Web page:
GFP tagging of Brucella melitensis Rev1 allows the identification of vaccinated sheep
Keywords: 
Brucella melitensis
ELISA-GFP
Mini-Tn7-gfp
Sheep
Vaccines
Issue Date: 
2019
Publisher: 
Wiley
ISSN: 
1865-1674
Note: 
This is an open access article under the terms of the Creative Commons Attribution License, which permits use, distribution and reproduction in any medium, provided the original work is properly cited.
Citation: 
Zabalza-Barangua, A. (Ana); San-Roman, B. (Beatriz); Chacon-Diaz, C. (Carlos); et al. "GFP tagging of Brucella melitensis Rev1 allows the identification of vaccinated sheep". Transboundary and Emerging Diseases. 2019 (66), 2019, 505 - 516
Abstract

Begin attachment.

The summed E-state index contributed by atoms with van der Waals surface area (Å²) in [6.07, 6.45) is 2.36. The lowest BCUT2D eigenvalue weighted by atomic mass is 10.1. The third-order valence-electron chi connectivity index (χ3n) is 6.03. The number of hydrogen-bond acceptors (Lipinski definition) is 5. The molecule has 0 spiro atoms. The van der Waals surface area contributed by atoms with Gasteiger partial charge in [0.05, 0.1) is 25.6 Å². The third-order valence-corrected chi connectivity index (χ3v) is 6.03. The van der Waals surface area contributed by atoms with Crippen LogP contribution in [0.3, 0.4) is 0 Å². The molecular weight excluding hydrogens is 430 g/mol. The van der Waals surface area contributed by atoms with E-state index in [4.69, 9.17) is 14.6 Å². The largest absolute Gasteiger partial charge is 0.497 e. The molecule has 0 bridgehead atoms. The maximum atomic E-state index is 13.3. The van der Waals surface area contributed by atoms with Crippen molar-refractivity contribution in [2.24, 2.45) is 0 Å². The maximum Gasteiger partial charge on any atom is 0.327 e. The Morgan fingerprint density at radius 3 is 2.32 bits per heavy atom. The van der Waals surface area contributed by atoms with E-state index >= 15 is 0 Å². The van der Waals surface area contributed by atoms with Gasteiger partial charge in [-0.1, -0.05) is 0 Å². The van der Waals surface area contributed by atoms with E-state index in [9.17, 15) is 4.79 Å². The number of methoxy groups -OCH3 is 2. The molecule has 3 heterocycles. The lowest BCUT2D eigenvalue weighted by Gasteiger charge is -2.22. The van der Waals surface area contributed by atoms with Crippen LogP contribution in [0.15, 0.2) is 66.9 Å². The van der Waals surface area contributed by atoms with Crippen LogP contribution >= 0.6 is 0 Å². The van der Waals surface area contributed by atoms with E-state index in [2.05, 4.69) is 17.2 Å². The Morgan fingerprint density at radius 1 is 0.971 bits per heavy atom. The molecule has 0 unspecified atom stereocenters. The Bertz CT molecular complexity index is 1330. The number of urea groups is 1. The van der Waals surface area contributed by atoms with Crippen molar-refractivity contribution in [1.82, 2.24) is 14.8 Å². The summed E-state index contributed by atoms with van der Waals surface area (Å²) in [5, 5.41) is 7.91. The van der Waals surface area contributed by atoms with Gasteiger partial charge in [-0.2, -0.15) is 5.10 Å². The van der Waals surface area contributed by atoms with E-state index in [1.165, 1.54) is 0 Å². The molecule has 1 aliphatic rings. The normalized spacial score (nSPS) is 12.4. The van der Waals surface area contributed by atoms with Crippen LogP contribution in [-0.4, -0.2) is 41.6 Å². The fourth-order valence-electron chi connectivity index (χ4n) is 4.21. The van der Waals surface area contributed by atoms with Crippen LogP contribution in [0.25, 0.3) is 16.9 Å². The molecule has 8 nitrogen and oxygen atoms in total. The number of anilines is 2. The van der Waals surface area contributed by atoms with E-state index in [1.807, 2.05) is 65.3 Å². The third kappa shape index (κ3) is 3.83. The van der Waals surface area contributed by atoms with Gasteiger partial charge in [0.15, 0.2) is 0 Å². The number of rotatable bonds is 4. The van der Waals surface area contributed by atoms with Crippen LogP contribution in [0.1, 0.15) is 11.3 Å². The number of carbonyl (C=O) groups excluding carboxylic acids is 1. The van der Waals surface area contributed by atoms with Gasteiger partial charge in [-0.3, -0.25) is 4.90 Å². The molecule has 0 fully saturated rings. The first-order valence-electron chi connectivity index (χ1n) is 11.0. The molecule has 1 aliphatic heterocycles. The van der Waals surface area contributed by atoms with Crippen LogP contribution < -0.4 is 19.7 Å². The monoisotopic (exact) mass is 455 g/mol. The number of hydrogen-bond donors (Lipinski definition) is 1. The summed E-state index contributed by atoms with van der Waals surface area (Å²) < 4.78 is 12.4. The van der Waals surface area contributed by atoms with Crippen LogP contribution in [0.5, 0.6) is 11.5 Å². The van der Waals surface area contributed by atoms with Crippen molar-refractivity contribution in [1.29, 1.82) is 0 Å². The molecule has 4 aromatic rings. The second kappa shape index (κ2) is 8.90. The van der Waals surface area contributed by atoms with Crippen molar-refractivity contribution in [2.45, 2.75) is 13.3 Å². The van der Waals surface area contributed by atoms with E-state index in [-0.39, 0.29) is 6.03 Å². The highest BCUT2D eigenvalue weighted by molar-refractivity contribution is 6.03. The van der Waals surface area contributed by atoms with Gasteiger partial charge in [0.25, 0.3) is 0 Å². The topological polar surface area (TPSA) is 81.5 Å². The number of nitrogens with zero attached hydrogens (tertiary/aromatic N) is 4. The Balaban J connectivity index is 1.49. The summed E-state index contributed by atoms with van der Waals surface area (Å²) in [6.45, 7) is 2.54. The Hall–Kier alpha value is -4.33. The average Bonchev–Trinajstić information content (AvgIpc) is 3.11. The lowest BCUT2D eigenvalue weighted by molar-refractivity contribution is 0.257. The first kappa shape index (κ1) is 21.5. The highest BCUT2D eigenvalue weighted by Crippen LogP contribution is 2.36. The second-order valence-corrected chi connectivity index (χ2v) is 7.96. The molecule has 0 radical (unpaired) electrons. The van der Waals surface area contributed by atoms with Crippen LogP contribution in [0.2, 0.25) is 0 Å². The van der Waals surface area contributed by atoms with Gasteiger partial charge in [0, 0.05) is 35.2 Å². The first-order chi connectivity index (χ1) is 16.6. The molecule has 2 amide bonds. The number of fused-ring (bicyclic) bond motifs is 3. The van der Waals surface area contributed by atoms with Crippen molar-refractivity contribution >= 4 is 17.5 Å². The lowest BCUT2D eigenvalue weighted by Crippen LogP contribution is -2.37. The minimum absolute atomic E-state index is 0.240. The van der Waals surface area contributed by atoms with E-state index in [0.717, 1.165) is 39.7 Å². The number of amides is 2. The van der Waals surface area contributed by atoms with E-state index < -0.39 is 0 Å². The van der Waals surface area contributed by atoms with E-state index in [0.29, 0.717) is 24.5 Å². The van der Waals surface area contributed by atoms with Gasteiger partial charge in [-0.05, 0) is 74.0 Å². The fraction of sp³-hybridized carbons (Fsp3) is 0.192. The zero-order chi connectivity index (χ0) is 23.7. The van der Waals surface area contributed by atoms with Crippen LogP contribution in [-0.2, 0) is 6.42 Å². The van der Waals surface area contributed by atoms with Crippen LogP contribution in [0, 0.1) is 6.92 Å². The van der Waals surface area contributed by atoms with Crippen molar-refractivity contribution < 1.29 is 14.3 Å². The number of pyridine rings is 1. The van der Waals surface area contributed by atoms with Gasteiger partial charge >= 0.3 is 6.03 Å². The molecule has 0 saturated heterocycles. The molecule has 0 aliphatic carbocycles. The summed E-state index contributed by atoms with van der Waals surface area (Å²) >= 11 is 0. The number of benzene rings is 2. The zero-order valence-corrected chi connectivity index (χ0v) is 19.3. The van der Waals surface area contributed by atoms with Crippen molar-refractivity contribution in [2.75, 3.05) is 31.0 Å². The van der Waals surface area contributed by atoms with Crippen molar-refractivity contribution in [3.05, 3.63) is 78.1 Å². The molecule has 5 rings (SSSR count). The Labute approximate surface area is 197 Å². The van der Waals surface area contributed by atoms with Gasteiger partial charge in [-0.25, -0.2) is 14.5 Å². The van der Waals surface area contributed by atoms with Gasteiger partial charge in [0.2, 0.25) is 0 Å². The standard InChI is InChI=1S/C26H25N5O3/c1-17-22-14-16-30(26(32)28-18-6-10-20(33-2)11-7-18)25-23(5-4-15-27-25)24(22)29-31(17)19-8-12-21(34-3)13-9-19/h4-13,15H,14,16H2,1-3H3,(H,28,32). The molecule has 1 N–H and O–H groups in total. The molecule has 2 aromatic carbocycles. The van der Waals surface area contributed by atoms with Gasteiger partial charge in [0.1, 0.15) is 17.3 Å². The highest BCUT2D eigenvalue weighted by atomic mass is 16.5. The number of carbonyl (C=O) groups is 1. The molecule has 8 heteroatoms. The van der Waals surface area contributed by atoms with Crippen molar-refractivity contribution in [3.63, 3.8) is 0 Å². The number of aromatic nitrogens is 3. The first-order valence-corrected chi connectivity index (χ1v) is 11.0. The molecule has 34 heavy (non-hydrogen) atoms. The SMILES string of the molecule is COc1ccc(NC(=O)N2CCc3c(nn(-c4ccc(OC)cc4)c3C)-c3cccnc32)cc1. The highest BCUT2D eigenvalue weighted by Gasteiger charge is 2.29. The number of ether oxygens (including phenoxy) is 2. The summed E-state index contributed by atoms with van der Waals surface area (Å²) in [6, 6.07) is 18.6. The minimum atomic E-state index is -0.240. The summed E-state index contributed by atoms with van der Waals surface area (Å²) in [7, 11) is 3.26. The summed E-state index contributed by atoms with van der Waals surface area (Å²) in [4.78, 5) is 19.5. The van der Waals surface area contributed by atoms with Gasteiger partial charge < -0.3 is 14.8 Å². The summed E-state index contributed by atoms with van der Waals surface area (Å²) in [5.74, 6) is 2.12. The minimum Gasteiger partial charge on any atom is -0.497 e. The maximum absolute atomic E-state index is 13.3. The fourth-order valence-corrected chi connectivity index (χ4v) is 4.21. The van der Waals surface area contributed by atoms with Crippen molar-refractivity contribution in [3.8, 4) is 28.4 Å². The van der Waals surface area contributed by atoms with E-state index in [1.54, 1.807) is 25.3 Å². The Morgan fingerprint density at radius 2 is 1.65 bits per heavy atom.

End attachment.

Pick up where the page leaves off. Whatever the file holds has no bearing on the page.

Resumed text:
Brucellosis is a worldwide zoonosis causing important economic loss and a public health problem. Small ruminants are the preferred hosts of Brucella melitensis and thus the main source of human infections. Effective control of sheep and goat brucellosis has been achieved in several countries through vaccination with the live‐ attenuated B. melitensis Rev1 vaccine. However, Rev1 induces a long‐lasting serological response that hinders the differentiation between infected and vaccinated animals. A Rev1::gfp strain expressing constitutively the Green Fluorescent Protein (GFP) was built by stable insertion of a mini‐Tn7‐gfp in the glmS-recG non‐codifying chromosomal region. An associated indirect ELISA‐GFP was developed to identify anti‐GFP antibodies in vaccinated animals. The resulting Rev1::gfp kept the biological properties of the Rev1 reference strain, including residual virulence and efficacy in mice, and was readily distinguished from Rev1 and other Brucella field strains by direct visualization under ultraviolet illumination, fluorescence microscopy and a multiplex PCR‐GFP. The Rev1::gfp strain did not elicit anti‐GFP antibodies itself in lambs but when applied in combination with recombinant GFP induced an intense and long‐lasting (>9 months) anti‐GFP serological response readily detectable by the ELISA‐GFP. Overall, our results confirm that Rev1 GFP‐tagging can be a suitable alternative for identifying vaccinated sheep in infected contexts.

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